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Everything about jumping and sprinting and how to improve your performance
CAN WEIGHT TRAINING STUNT GROWTH?
Weight training seems to be one of the most popular topics on the channel. Whenever I produce a video on the subject I get lots of comments. Most - which is good - agree more or less with what I'm saying. You'll see what I mean if you look at one of the latest weight training videos - The Pros and Cons of Weight Training and its associated comments - SEE VIDEO BELOW.
However, a different type of question on weight training was asked on another video's comments section:
Q: Can weight training stunt your growth?
It's an unusual question so I thought I would provide my answer here, so more may be able to see.
A: Well, not if you train appropriately and at a mature enough age. Research indicates that weight training does not slow growth ... we also need to consider that plyometrics, sprinting and jumping are more intense exercise forms of exercise (more so than weights in terms of overload on the body), so if a young athlete can sprint they will be able to handle weight training (obviously sensibly set). Any exercise at any age will also have a hormonal effect. This can be positive and actually stimulate growth (in muscles, ligaments, tendons and bones, for example).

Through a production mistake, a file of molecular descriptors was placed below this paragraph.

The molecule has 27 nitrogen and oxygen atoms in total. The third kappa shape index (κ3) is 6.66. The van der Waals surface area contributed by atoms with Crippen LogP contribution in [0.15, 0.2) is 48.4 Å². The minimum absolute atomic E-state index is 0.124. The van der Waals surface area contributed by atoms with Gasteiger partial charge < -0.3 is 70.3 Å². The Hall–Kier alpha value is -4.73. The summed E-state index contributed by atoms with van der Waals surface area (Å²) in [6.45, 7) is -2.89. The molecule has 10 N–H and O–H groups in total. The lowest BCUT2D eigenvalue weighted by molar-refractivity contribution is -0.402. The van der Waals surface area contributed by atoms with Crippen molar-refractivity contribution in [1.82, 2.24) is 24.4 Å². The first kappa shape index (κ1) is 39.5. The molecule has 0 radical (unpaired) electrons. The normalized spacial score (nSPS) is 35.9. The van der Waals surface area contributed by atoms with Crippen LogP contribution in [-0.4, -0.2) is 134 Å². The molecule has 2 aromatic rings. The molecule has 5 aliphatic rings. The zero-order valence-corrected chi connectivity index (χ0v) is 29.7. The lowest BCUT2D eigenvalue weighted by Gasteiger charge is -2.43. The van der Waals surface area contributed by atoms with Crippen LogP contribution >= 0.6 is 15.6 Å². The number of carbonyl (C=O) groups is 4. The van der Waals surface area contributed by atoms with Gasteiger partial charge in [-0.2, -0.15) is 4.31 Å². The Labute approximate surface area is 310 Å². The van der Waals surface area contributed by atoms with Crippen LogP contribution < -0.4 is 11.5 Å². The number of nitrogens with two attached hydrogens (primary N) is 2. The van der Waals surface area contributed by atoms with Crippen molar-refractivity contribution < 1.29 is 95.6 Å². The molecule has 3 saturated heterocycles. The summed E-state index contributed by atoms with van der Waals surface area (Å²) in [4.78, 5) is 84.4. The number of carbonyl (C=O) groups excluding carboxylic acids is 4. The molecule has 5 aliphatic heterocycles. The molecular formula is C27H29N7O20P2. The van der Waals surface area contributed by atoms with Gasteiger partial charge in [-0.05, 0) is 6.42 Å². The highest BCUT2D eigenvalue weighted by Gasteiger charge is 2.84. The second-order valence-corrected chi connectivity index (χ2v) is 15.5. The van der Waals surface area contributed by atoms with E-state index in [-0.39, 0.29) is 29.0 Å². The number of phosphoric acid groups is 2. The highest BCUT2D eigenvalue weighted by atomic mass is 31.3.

I generally introduce light weights at around 14-15 years of age for a jumper. They would be used for developing injury prevention rather that directly enhancing performance. And as I say in my videos I would be making sure that speed, plyometric ability and technical ability were the prime areas of focus. Weights can specifically improve performance, however, it takes time and a specific type of weight training to achieve this. If you were to emphasise the wrong type of weight training at too early an age this could be detrimental to your jumping. There are far better ways to improve performance.
Adding a little more.
Having said that some athletes may need to develop their specific weights strength earlier than others. It will be up to the coach to identify what they think a particular athlete needs to do in order to improve their performance. I'll say more about this in a future video on the channel and will give some specific examples using some of my athletes.
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